Science Fair Project Encyclopedia
Widely acclaimed as a landmark film, it is the story of four southern suburbanites on a weekend getaway to canoe down the fictional Cahulawassee River in the remote Georgia wildernesses, hoping to have fun and see the glory of nature before the river valley is flooded over with the upcoming construction of a dam. The trip turns into a terrifying ordeal revealing the primal nature of man, his animal instincts of survival, and even his potential for violence.
Travelling in twos, their canoes are briefly separated and the occupants of one canoe (Bobby and Ed) encounter a pair of gritty mountain men emerging from woods. In what remains one of the most disturbing scenes in film history, at gunpoint one of the canoeists, character Bobby Trippe, is forced to strip naked, his ear twisted to bring him to his knees, and then ordered to "squeal like a pig" before being sodomized while is Ed bound to a tree by his belt tightened around his neck.
The film is also noted for the memorable music scene near the beginning that sets the tone for what lies ahead: a trip into unknown and potentially dangerous territory. In the scene at the rural gas station, character Drew Ballinger plays the instrumental "Dueling Banjos" on his guitar with a retarded mountain boy named Lonny (implied as being an inbred albino in the James Dickey novel), who eventually outplays Drew with his banjo. The song won the 1974 Grammy Award for Best Country Instrumental Performance. One mountain man is killed by Lewis' archery skills, and the four make a run for it downriver, but soon Drew is shot and killed from behind in his canoe by the other mountain man, and then Lewis breaks his femur in the following boat crash in the rocky rapids. For their survival, Ed must climb the cliffs and overcome his very fears in order to dispatch the other mountain man with his bow and arrow. The three leave the river valley forever, lying about their ordeal to police investigators (the sheriff was played by author James Dickey) in order to escape their double murder charge, and vowing to keep their story of death and survival a secret for the rest of their lives.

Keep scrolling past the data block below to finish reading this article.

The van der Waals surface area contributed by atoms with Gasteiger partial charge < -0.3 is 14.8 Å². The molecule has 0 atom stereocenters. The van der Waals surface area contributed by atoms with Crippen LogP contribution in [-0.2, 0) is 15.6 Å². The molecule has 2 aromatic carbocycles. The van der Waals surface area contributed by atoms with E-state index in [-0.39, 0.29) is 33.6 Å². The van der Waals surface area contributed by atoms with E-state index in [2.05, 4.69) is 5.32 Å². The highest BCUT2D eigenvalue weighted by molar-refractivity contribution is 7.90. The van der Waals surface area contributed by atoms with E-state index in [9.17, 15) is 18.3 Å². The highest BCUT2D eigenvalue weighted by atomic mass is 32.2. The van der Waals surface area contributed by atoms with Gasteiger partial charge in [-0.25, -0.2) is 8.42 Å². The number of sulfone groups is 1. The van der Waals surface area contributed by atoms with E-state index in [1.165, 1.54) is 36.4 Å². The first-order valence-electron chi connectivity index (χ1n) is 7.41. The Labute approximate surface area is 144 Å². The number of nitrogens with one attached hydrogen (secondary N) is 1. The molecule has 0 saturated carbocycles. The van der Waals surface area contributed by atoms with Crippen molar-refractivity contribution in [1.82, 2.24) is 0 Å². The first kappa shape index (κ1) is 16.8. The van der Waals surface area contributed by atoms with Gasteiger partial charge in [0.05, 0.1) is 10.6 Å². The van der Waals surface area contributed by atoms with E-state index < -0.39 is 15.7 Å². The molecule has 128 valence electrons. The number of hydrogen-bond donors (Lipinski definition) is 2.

Deliverance was shot on the Chattanooga River, dividing the states of South Carolina and Georgia. In the years following the film's release, more than 30 people have drowned attempting to recreate the canoe trip along the section of the river where the film was shot. The rapids within both book and film become a major symbol and plot device to reflect the natural dangers of the untamed wilderness towards urban outsiders.
In 2001, the book was named as one of the 100 best English-language novels of the 20th century by the editorial board of the American Modern Library. The film was selected by the New York Times as one of "The Best 1,000 Movies Ever Made."
Running time: 109 minutes
- Director: John Boorman
- Producer: John Boorman
- Original story: James Dickey from his novel
- Screenplay adaption: James Dickey
- Cinematography: Vilmos Zsigmond
- Music: Eric Weissberg and Steve Mandell - "Dueling Banjos" (1955 composition by Arthur "Guitar Boogie" Smith)
- Jon Voight - Ed Gentry
- Burt Reynolds - Lewis Medlock
- Ned Beatty - Bobby Trippe
- Ronny Cox - Drew Ballinger
- James Dickey - Sheriff Bullard
- Billy Redden - Lonny
- Seamon Glass - First Griner
- Randall Deal - Second Griner
- Bill McKinney - Mountain Man
- Herbert 'Cowboy' Coward - Toothless Man
- Academy Award for Best Picture
- Golden Globe Award for Best Picture - Drama
- New York Film Critics Circle for Best Film
- Academy Award for Directing - John Boorman
- Golden Globe Award for Best Director - John Boorman
- New York Film Critics Circle for Best Director - John Boorman
- Academy Award for Film Editing - Tom Priestley
- Golden Globe Award for Best Actor - Drama - Jon Voight
- Golden Globe Award for Best Original Song - Arthur "Guitar Boogie" Smith, Eric Weissberg and Steve Mandell
- Golden Globe Award for Best Screenplay - James Dickey
For the album by the Swedish band Opeth, see Deliverance.
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